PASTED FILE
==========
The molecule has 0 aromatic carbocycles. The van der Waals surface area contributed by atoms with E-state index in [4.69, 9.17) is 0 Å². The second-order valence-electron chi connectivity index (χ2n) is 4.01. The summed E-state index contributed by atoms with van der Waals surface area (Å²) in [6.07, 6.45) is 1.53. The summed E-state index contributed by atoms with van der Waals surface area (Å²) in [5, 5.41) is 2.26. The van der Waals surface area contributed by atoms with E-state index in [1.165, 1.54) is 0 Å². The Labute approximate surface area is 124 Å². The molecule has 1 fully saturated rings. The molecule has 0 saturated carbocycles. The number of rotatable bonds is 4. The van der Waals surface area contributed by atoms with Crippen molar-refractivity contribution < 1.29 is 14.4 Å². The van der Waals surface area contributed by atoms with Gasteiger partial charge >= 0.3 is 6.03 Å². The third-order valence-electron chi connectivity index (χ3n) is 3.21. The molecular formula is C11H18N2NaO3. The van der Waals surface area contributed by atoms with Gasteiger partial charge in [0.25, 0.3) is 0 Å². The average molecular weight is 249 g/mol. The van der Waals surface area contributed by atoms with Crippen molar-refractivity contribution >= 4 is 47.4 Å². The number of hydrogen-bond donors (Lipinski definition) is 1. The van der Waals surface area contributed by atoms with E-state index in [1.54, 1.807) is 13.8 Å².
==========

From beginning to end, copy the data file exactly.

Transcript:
The molecule has 0 aromatic carbocycles. The van der Waals surface area contributed by atoms with E-state index in [4.69, 9.17) is 0 Å². The second-order valence-electron chi connectivity index (χ2n) is 4.01. The summed E-state index contributed by atoms with van der Waals surface area (Å²) in [6.07, 6.45) is 1.53. The summed E-state index contributed by atoms with van der Waals surface area (Å²) in [5, 5.41) is 2.26. The van der Waals surface area contributed by atoms with E-state index in [1.165, 1.54) is 0 Å². The Labute approximate surface area is 124 Å². The molecule has 1 fully saturated rings. The molecule has 0 saturated carbocycles. The number of rotatable bonds is 4. The van der Waals surface area contributed by atoms with Crippen molar-refractivity contribution < 1.29 is 14.4 Å². The van der Waals surface area contributed by atoms with Gasteiger partial charge >= 0.3 is 6.03 Å². The third-order valence-electron chi connectivity index (χ3n) is 3.21. The molecular formula is C11H18N2NaO3. The van der Waals surface area contributed by atoms with Gasteiger partial charge in [0.25, 0.3) is 0 Å². The average molecular weight is 249 g/mol. The van der Waals surface area contributed by atoms with Crippen molar-refractivity contribution >= 4 is 47.4 Å². The number of hydrogen-bond donors (Lipinski definition) is 1. The van der Waals surface area contributed by atoms with E-state index in [1.54, 1.807) is 13.8 Å².